Egyptian Minister of Antiquities Khaled al-Anany witnessed the unpacking process of two ancient sarcophagi ahead of their restoration and display in a new museum.
The mummies in the two sarcophagi belong to a senior official of the New Kingdom of Egypt, and his wife, said Mostafa Waziri, secretary-general of the Supreme Council of Antiquities.
The sarcophagi belong to Sennedjem, who served as the overseer of the workers at Deir al-Medina necropolis in Luxor during the reigns of Seti I and Ramsesses II of the 19th Dynasty, some 3,400 years ago, he said.
Sennedjem was nickname of the servant of the Palace of Truth, Ahmad al-Sherbini, general supervisor of the National Museum of Egyptian Civilization (NMEC), told Xinhua.
The two mummies have been placed inside colored wood-made sarcophagi, said Sherbini.
He highlighted the bodies are perfectly preserved in best conditions and its mummification process resembled that of the royal kings.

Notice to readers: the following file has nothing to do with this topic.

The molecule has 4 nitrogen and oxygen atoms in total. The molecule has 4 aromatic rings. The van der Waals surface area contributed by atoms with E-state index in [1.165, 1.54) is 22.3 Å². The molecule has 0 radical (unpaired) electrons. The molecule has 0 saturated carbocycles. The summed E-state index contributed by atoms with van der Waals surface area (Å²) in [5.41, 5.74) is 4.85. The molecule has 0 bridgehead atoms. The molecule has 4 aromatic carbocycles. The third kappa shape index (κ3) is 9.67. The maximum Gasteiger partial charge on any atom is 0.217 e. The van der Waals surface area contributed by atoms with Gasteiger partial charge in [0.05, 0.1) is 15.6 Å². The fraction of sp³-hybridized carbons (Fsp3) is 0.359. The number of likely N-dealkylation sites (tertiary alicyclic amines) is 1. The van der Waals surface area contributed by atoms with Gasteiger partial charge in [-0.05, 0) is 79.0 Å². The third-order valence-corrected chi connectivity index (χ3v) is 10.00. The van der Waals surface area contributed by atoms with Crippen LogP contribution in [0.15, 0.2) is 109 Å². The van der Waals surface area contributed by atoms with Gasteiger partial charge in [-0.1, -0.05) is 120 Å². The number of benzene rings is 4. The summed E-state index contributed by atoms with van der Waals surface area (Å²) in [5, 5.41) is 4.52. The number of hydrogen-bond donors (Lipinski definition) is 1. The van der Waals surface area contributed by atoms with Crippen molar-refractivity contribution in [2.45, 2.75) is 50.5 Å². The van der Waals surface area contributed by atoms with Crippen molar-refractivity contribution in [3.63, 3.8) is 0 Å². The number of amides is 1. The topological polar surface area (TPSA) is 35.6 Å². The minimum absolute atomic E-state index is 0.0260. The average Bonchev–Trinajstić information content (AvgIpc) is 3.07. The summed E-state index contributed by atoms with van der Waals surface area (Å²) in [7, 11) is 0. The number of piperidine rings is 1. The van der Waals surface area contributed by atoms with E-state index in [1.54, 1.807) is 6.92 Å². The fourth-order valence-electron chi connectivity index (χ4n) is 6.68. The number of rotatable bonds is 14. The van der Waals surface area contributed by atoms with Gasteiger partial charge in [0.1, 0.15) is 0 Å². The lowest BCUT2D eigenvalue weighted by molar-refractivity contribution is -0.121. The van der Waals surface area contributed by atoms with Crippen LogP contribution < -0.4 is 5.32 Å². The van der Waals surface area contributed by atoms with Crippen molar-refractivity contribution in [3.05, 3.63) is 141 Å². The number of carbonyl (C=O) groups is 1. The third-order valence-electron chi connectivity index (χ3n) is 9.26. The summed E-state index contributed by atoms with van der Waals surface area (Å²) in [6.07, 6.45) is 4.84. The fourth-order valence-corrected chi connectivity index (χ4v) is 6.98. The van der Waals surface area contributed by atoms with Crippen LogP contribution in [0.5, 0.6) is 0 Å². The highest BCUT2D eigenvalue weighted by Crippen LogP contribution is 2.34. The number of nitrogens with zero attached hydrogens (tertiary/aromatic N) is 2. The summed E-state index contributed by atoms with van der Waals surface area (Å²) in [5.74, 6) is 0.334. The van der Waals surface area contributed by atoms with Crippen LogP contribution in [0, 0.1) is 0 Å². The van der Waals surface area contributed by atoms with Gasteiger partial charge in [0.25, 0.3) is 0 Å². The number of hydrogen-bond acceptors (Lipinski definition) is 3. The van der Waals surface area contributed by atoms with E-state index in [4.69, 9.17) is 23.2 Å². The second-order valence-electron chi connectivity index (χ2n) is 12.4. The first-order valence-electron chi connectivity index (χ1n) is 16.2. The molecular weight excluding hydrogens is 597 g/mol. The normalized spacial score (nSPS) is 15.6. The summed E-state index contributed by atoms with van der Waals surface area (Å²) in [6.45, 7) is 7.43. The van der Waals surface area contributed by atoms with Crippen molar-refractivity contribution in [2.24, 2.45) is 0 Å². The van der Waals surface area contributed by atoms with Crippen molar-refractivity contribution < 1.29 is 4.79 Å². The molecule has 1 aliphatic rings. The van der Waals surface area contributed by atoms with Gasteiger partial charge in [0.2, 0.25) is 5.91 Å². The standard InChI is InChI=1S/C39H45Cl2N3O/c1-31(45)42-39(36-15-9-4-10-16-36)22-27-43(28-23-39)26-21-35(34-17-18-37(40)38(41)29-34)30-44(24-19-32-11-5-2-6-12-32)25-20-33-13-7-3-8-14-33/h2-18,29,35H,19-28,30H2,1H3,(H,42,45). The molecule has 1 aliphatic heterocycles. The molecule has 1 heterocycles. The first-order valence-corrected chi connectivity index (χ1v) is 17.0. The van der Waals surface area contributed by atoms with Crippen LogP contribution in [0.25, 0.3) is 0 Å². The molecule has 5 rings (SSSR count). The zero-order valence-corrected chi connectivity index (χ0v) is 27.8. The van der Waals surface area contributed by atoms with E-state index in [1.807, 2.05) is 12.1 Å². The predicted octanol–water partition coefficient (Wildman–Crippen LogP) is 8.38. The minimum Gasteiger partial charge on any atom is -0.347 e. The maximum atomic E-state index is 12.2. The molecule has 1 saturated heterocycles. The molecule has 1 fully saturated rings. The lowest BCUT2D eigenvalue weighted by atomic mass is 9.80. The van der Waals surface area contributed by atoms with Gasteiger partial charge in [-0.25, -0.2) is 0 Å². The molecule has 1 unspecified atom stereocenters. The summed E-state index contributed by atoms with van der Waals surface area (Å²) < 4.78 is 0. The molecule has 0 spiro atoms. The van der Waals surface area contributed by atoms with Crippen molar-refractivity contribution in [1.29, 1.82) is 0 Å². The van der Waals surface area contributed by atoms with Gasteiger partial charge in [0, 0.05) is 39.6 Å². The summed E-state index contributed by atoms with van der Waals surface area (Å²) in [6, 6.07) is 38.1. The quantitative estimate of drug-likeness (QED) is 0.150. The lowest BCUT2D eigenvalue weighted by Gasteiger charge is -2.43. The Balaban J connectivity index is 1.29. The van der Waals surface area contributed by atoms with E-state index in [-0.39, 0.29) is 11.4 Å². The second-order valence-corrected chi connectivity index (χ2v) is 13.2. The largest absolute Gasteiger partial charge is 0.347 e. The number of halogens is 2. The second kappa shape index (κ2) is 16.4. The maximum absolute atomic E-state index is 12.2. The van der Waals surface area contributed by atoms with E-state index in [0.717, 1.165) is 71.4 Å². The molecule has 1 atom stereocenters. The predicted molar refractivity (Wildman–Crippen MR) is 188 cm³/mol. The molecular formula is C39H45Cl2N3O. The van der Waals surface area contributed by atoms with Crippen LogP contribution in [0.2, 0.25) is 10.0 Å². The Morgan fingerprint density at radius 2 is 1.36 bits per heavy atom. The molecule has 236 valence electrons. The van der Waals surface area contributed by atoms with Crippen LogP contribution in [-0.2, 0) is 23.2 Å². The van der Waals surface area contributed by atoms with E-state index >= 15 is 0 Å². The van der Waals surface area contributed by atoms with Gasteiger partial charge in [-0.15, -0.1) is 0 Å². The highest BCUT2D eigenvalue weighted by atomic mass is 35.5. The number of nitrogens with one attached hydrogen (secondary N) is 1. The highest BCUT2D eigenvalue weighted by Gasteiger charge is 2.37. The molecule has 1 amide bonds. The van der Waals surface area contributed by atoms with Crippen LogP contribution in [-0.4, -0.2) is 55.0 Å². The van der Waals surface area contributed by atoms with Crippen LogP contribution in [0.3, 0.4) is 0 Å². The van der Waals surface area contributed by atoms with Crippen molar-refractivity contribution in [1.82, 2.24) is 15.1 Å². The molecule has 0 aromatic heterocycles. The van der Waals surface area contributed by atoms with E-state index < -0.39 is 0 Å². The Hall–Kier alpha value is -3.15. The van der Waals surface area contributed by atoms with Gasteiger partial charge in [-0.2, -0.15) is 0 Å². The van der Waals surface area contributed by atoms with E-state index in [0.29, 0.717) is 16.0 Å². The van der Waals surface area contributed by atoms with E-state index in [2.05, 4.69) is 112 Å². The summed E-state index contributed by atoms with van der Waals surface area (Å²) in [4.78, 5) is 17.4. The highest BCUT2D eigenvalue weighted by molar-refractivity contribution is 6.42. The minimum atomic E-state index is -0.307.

After removing the covers of the two sarcophagi, the mummies will be transferred to the restoration lab to be placed in a sterilization capsule for more than twenty days, Sherbini explained.
“The fumigation process is similar to a sophisticated surgery conducted by very skillful restorers,” Anany said.
The mummies will also undergo a process of cleaning it from any insects for at least one month, Anany added.
Sennedjem’s bodies were found along with other 20 mummies in a tomb discovered in 1886 on the west bank of the Nile by a French Egyptologist Maspero.
The two sarcophagi came from Egyptian Museum in Tahrir Square to the NMEC, partially opened in February, 2017
The official opening of the NMEC is scheduled in the beginning of December after inaugurating the mummies hall that will include seventeen royal mummies, Sherbini added.
Located in the ancient city of Fustat in Cairo, the museum will display a collection of 50,000 artefacts, presenting Egyptian civilization from prehistoric times to the present day, Sherbini added.